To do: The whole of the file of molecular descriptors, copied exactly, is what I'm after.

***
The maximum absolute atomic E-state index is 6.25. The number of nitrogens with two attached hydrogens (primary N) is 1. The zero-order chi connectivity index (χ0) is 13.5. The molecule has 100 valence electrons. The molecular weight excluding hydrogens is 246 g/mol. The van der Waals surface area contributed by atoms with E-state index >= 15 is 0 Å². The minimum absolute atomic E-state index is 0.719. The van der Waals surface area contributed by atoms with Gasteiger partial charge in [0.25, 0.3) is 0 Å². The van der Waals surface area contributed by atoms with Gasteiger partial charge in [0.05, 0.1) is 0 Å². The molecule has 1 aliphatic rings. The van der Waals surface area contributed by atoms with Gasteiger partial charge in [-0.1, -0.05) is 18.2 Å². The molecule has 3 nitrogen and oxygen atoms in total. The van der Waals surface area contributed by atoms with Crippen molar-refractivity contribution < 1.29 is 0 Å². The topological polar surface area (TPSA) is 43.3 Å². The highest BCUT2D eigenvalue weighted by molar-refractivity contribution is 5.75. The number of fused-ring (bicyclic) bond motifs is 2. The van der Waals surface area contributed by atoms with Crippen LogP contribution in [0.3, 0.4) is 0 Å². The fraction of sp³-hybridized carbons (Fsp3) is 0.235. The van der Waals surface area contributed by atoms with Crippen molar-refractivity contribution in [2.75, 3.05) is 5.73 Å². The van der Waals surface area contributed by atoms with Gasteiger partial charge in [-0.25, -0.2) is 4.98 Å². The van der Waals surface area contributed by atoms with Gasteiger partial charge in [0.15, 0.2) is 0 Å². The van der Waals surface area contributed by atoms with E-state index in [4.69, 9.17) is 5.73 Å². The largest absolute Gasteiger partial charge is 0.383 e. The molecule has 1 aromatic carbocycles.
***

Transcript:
The maximum absolute atomic E-state index is 6.25. The number of nitrogens with two attached hydrogens (primary N) is 1. The zero-order chi connectivity index (χ0) is 13.5. The molecule has 100 valence electrons. The molecular weight excluding hydrogens is 246 g/mol. The van der Waals surface area contributed by atoms with E-state index >= 15 is 0 Å². The minimum absolute atomic E-state index is 0.719. The van der Waals surface area contributed by atoms with Gasteiger partial charge in [0.25, 0.3) is 0 Å². The van der Waals surface area contributed by atoms with Gasteiger partial charge in [0.05, 0.1) is 0 Å². The molecule has 1 aliphatic rings. The van der Waals surface area contributed by atoms with Gasteiger partial charge in [-0.1, -0.05) is 18.2 Å². The molecule has 3 nitrogen and oxygen atoms in total. The van der Waals surface area contributed by atoms with Crippen molar-refractivity contribution < 1.29 is 0 Å². The topological polar surface area (TPSA) is 43.3 Å². The highest BCUT2D eigenvalue weighted by molar-refractivity contribution is 5.75. The number of fused-ring (bicyclic) bond motifs is 2. The van der Waals surface area contributed by atoms with Crippen LogP contribution in [0.3, 0.4) is 0 Å². The fraction of sp³-hybridized carbons (Fsp3) is 0.235. The van der Waals surface area contributed by atoms with Crippen molar-refractivity contribution in [2.75, 3.05) is 5.73 Å². The van der Waals surface area contributed by atoms with Gasteiger partial charge in [-0.25, -0.2) is 4.98 Å². The van der Waals surface area contributed by atoms with Gasteiger partial charge in [0.15, 0.2) is 0 Å². The van der Waals surface area contributed by atoms with E-state index in [4.69, 9.17) is 5.73 Å². The largest absolute Gasteiger partial charge is 0.383 e. The molecule has 1 aromatic carbocycles.